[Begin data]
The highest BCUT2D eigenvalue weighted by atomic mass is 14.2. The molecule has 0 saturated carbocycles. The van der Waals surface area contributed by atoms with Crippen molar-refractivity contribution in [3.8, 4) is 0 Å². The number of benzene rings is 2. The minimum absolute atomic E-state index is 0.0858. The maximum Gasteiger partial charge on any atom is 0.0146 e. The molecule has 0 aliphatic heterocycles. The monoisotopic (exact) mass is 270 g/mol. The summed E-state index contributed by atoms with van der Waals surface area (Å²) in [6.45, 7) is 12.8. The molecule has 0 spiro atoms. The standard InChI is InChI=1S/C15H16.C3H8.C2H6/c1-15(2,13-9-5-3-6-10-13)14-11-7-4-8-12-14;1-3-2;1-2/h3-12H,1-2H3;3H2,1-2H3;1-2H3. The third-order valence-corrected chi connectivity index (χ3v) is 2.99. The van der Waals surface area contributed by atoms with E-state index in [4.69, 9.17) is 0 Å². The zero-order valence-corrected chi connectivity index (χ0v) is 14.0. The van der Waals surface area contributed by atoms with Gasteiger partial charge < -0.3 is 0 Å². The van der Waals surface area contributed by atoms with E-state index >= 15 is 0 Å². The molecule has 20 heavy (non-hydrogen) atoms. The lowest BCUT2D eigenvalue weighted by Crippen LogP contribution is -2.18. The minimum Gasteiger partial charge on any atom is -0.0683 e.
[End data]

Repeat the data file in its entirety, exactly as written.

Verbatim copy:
The highest BCUT2D eigenvalue weighted by atomic mass is 14.2. The molecule has 0 saturated carbocycles. The van der Waals surface area contributed by atoms with Crippen molar-refractivity contribution in [3.8, 4) is 0 Å². The number of benzene rings is 2. The minimum absolute atomic E-state index is 0.0858. The maximum Gasteiger partial charge on any atom is 0.0146 e. The molecule has 0 aliphatic heterocycles. The monoisotopic (exact) mass is 270 g/mol. The summed E-state index contributed by atoms with van der Waals surface area (Å²) in [6.45, 7) is 12.8. The molecule has 0 spiro atoms. The standard InChI is InChI=1S/C15H16.C3H8.C2H6/c1-15(2,13-9-5-3-6-10-13)14-11-7-4-8-12-14;1-3-2;1-2/h3-12H,1-2H3;3H2,1-2H3;1-2H3. The third-order valence-corrected chi connectivity index (χ3v) is 2.99. The van der Waals surface area contributed by atoms with E-state index in [4.69, 9.17) is 0 Å². The zero-order valence-corrected chi connectivity index (χ0v) is 14.0. The van der Waals surface area contributed by atoms with Gasteiger partial charge < -0.3 is 0 Å². The van der Waals surface area contributed by atoms with E-state index >= 15 is 0 Å². The molecule has 20 heavy (non-hydrogen) atoms. The lowest BCUT2D eigenvalue weighted by Crippen LogP contribution is -2.18. The minimum Gasteiger partial charge on any atom is -0.0683 e.